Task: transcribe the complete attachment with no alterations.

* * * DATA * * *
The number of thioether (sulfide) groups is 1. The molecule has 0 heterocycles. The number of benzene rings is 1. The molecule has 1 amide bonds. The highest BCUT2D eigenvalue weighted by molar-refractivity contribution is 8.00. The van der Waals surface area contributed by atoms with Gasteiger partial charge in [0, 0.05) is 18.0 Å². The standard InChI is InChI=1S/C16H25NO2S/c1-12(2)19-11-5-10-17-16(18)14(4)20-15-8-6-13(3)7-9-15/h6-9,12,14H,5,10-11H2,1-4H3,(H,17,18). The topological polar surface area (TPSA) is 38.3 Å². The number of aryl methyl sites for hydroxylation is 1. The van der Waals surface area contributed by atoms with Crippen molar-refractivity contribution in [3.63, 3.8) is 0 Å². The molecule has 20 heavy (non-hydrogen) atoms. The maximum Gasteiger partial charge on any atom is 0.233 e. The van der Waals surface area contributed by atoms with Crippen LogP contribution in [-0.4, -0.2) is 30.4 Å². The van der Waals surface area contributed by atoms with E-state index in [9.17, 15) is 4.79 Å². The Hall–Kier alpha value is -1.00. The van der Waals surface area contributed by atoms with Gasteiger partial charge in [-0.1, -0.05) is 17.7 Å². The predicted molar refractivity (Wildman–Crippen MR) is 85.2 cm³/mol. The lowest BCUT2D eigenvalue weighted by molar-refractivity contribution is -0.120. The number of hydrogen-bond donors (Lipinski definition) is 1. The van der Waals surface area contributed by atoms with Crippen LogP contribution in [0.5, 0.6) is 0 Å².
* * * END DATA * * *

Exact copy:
The number of thioether (sulfide) groups is 1. The molecule has 0 heterocycles. The number of benzene rings is 1. The molecule has 1 amide bonds. The highest BCUT2D eigenvalue weighted by molar-refractivity contribution is 8.00. The van der Waals surface area contributed by atoms with Gasteiger partial charge in [0, 0.05) is 18.0 Å². The standard InChI is InChI=1S/C16H25NO2S/c1-12(2)19-11-5-10-17-16(18)14(4)20-15-8-6-13(3)7-9-15/h6-9,12,14H,5,10-11H2,1-4H3,(H,17,18). The topological polar surface area (TPSA) is 38.3 Å². The number of aryl methyl sites for hydroxylation is 1. The van der Waals surface area contributed by atoms with Crippen molar-refractivity contribution in [3.63, 3.8) is 0 Å². The molecule has 20 heavy (non-hydrogen) atoms. The maximum Gasteiger partial charge on any atom is 0.233 e. The van der Waals surface area contributed by atoms with Crippen LogP contribution in [-0.4, -0.2) is 30.4 Å². The van der Waals surface area contributed by atoms with E-state index in [9.17, 15) is 4.79 Å². The Hall–Kier alpha value is -1.00. The van der Waals surface area contributed by atoms with Gasteiger partial charge in [-0.1, -0.05) is 17.7 Å². The predicted molar refractivity (Wildman–Crippen MR) is 85.2 cm³/mol. The lowest BCUT2D eigenvalue weighted by molar-refractivity contribution is -0.120. The number of hydrogen-bond donors (Lipinski definition) is 1. The van der Waals surface area contributed by atoms with Crippen LogP contribution in [0.5, 0.6) is 0 Å².